Many families do a round of Thanksgiving when they sit down to carve the turkey. But there are many ways you and your loved ones can give thanks for your blessings each and every day, such as:
- Saying a prayer at mealtime to remind yourself of simple provisions that we take for granted.
- Creating a special box into which you can drop notes of gratitude to reminisce on at the end of the year. It can be particularly fun to read old notes from years past to remind yourself of blessings that you may have otherwise forgotten.
- Taking turns at the dinner table each night sharing with each other the things you’re grateful for that day.
This is a wonderful way to connect with your loved ones and deepen your relationships while also strengthening your gratitude practice.
Wishing You and Your Family a Healthy and Happy Thanksgiving!
While gratitude may not be the first thing that comes to mind when you consider your health, the truth is, cultivating more gratitude in your life is a powerful pillar of your overall health and wellbeing. And Thanksgiving is the perfect reminder of just how pivotal the practice and expression of gratitude can be.
From the bottom of my heart, I have immense gratitude for my own journey, struggles, and blessings. And more than anything I’m grateful for this opportunity to serve you – my patients and readers – by helping you tap into true healing and helping you experience the radiant health we all deserve.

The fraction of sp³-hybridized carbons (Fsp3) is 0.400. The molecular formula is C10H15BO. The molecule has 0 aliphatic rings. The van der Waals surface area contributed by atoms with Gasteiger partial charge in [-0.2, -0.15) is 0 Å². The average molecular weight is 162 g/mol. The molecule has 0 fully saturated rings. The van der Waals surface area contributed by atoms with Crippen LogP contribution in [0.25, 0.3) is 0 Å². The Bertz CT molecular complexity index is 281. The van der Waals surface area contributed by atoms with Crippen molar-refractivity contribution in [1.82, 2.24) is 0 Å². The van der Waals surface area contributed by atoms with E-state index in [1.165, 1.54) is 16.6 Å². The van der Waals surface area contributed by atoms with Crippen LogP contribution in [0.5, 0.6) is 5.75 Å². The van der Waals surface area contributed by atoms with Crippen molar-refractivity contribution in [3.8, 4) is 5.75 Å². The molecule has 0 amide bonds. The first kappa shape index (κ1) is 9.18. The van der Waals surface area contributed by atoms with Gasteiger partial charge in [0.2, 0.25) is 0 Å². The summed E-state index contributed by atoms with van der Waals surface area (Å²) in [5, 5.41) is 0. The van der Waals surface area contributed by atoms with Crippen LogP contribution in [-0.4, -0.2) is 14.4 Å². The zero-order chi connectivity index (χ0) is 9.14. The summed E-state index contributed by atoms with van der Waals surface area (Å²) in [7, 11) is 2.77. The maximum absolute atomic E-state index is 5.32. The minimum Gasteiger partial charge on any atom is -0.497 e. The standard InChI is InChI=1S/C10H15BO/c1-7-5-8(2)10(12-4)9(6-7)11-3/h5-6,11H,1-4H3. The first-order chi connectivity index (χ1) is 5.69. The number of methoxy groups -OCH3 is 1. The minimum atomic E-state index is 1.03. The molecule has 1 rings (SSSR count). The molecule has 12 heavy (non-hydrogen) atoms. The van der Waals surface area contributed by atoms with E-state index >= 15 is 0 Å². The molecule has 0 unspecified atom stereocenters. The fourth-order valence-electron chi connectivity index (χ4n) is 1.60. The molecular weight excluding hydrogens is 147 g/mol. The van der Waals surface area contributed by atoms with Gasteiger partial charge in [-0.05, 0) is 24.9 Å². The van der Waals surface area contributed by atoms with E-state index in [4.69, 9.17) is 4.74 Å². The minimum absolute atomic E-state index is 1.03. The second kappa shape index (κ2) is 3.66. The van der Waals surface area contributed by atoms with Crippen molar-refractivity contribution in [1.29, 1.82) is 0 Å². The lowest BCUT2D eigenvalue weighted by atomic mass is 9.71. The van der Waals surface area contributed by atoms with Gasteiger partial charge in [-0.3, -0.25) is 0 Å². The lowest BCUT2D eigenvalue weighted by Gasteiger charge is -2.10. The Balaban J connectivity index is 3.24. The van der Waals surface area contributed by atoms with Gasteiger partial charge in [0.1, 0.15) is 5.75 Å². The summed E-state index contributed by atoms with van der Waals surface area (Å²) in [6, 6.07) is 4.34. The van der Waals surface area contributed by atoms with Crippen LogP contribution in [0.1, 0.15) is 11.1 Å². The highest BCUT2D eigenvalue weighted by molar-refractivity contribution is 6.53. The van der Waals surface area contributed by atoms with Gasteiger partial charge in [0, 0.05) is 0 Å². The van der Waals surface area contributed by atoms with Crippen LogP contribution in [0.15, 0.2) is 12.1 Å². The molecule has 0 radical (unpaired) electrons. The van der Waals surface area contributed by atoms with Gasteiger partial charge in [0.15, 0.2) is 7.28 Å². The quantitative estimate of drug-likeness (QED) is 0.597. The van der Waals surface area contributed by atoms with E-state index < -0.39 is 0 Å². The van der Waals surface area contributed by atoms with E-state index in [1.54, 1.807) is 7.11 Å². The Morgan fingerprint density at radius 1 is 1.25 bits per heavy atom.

So this Thanksgiving, as always, I’ll be doing my best to support you all the best way I know how – by providing you the knowledge and resources to step into your power and elevate your physical, mental, and spiritual wellbeing. If you’re feeling pulled this holiday season to take your health to the next level, I encourage you to sign up for my weekly newsletter and get all of my best advice, tips, and resources delivered directly to your inbox. All you have to do is enter your name and email address in the form below.
From my family to yours – wishing you the healthiest and happiest Thanksgiving full of blessings and gratitude!
“When we give cheerfully and accept gratefully, everyone is blessed.” ~ Maya Angelou
- Effects of gratitude meditation on neural network functional connectivity and brain-heart coupling (nih.gov)
- 15347530.pdf (nih.gov)
- It’s the little things: Everyday gratitude as a booster shot for romantic relationships. – PsycNET (apa.org)
- 7 Scientifically Proven Benefits of Gratitude | Psychology Today
* These statements have not been evaluated by the Food and Drug Administration. The product mentioned in this article are not intended to diagnose, treat, cure, or prevent any disease. The information in this article is not intended to replace any recommendations or relationship with your physician. Please review references sited at end of article for scientific support of any claims made.